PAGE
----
He liked to buy entire collections, and stored the collections in palatial dealing rooms that he maintained in London and New York. His mantra was that "Europe had the paintings but America had the money" so his main customers were the American industrialists, and 5 and 10 centimillionaires of his era.

His financing method was to use his paintings as collateral for loans, and to buy up all good collections and store them until the values increased. He was able to beggar his brothers and sisters by buying up their interests and refusing to pay them off during his lifetime. He didn't understand the concept of interest on money, and gave his collectors infinite time to pay their debts to him. Yet during this time, he had to borrow from banks like the Mellon and pay enormous interest. In addition, he had heavy expenses from maintaining his business and paying off all his runners, and finders across the world. Thus, he was always cash poor during his life.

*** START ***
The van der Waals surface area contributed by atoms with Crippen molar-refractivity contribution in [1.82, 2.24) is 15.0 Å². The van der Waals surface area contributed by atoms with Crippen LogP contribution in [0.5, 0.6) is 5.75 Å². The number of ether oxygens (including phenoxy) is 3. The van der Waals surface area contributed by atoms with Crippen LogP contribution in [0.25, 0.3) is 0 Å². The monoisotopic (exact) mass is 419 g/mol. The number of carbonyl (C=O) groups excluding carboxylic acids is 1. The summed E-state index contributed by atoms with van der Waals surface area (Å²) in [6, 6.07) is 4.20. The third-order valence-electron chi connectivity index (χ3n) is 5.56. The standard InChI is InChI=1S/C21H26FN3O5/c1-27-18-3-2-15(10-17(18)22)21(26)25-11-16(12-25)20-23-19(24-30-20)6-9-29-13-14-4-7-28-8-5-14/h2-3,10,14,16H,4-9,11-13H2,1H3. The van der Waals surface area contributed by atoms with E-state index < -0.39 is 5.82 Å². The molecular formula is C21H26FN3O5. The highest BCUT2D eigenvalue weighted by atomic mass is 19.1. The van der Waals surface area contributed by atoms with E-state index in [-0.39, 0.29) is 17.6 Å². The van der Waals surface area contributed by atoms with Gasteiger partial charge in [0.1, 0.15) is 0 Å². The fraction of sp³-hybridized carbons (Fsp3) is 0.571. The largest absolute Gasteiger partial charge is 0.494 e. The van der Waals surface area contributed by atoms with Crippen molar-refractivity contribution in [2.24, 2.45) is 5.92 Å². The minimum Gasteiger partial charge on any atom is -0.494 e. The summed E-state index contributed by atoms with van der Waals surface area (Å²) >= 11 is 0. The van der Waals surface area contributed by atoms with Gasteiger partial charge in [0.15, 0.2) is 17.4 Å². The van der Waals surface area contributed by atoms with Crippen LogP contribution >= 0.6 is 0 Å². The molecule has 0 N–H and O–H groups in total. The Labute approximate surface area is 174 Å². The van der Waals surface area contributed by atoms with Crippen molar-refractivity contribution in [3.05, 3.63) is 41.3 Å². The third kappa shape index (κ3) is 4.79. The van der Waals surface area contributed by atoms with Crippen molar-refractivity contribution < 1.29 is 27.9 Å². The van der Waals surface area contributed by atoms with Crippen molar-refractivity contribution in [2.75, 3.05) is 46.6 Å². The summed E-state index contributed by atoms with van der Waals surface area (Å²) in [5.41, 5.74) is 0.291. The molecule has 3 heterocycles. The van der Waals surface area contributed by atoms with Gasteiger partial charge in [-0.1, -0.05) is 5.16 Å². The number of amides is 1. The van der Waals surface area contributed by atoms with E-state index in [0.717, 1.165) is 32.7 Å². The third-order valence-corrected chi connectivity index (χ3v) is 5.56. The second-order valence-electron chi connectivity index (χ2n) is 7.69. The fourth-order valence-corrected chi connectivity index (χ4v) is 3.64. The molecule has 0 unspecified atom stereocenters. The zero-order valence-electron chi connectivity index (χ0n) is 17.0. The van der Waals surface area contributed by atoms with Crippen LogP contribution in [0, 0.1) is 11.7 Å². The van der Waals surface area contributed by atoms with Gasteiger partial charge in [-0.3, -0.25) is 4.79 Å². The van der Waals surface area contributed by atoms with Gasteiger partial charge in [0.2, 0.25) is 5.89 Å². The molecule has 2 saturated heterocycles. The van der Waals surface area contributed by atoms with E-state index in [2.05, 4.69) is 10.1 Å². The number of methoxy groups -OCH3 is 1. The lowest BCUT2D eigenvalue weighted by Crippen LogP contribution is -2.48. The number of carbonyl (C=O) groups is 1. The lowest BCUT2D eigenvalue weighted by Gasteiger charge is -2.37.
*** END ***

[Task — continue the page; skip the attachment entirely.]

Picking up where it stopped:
He bought out all the interests in his family but didn't pay them off during his lifetime. The main problem in his financing was that he had to pay cash for everything he bought but he gave unlimited credit to all his customers. A favorite technique was to lend a painting to a collector to hang in his home or gallery for several years, while he became acquainted with the painting. He liked to say that the painting was the one asset that a collector could buy that would cost him no upkeep, and give him constant enjoyment from viewing it. They were unable to sue because he was the only one that could sell the paintings in his inventory.

 Behrman believed that the main customers were lonely, silent men who were ashamed of how they obtained their wealth, and unhappy with the ne'er do wells in their family. Through the paintings they gained respect and immortality. And the paintings never talked back to them, became playboys or died in race track accidents like their children.